Leader of the Islamic Revolution Ayatollah Seyyed Ali Khamenei has warned the government of India against continued massacre of Muslims, saying that the current pogrom going on against Muslim people in the South Asian country will lead to isolation of New Delhi in the Islamic world.
The Leader made the remarks in a statement tweeted in Urdu, English and Persian on Thursday in condemnation of the brutal killing of more than 40 Muslims during a four-day span of violence that began in New Delhi on February 23.
“The hearts of Muslims all over the world are grieving over the massacre of Muslims in India,” Ayatollah Khamenei remarked.
“The govt. of India should confront extremist Hindus & their parties & stop the massacre of Muslims in order to prevent India’s isolation from the world of Islam,” the tweet went on. The violence saw the Hindu mobsters setting mosques on fire and burning Muslims alive in their homes or dragging them out into the streets and lynching them.
Hundreds more were also injured during the melee.
Muslims hold a mourning ceremony for Muddasir Khan, who died in the violence that was waged by extremist Hindu mobsters during a four-day period starting on February 23 in New Delhi. On Monday, Iranian Foreign Minister Mohammad Javad Zarif wrote a tweet, urging “Indian authorities to ensure the well-being of ALL Indians & not let senseless thuggery prevail,” adding that the “path forward lies in peaceful dialogue and rule of law.”
India summoned the Iranian ambassador to New Delhi afterwards to protest the comments. The Indian Foreign Ministry’s spokesman Raveesh Kumar said a "strong protest was lodged against the unwarranted remarks," which he called "not acceptable."
The violence came following protests by India’s Muslim minority against the Indian government’s approval of a controversial law last December.
The law offers a path to Indian citizenship for six religious groups from three neighboring countries, but specifically excludes Muslims. Critics insist the law is discriminatory and comes in the wake of other severe government measures against the country’s Muslim population such as withdrawal of autonomy for Muslim-majority Jammu and Kashmir province that has intensified discord across India about the future of its 200 million Muslims.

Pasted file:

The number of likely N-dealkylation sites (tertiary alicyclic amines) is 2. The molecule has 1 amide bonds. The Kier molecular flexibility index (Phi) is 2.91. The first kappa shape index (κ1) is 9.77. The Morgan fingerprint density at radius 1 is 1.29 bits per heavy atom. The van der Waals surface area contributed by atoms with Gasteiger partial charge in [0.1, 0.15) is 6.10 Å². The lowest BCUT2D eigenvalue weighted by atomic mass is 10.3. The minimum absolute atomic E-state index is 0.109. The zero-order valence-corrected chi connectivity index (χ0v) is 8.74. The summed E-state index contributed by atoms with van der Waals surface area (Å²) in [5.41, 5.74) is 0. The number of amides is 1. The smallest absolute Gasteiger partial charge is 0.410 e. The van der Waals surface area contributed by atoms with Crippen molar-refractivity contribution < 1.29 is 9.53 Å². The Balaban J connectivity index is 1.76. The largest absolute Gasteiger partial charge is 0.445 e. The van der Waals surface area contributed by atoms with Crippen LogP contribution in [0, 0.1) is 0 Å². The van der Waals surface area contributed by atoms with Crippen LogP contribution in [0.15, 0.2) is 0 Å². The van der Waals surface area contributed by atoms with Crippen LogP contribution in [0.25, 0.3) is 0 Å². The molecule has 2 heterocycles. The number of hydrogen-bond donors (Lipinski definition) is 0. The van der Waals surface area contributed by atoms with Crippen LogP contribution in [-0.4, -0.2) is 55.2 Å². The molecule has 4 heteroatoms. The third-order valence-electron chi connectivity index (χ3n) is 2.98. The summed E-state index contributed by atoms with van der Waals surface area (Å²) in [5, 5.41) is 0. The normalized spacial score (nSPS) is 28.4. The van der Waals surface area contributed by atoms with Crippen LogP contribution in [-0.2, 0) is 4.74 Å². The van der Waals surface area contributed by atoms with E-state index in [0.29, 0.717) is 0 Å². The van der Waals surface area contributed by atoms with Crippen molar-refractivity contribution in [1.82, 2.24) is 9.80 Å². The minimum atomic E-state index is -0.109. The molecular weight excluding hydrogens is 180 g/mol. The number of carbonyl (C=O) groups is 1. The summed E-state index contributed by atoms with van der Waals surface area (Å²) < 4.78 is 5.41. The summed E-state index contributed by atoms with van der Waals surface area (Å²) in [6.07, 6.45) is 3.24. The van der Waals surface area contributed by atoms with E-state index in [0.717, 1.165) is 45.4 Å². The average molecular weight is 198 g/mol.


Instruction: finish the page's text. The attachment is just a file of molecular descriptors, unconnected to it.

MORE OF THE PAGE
Kumar, however, defended the legislation, saying the government was confident in its legality.
On Tuesday, Iranian people, university students, and seminarists held a protest in front of the Indian Embassy in the capital Tehran to denounce the massacre.
The Iranian demonstrators shouted slogans and held up placards bearing statements in support of the Muslims and condemnation of the slaughter.
Some held up pictures showing the harrowing aftermath of the bloodshed.
The protesters urged international and humanitarian organizations to break their silence on the atrocity, decrying censorship attempts aimed at imposing a media blackout on the violence.
The participants called New Delhi to account over the massacre and asked the Islamic Republic’s diplomatic authorities to contribute to efforts that would prevent such atrocities.
The President of Pakistan Arif Alvi thanked Ayatollah Khamenei in a Thursday tweet, stressing that “there must be a unified stance on this dangerous issue.”
He added that if left unchecked, the current turn of events “may lead to Muslim genocide in India.”
The Pakistani president also drew an analogy between the massacre of Muslims in India and the killing of Rohingya Muslims in Myanmar, likening them to “Nazi extremism” and emphasizing, “Let the world not ignore obvious similarities.”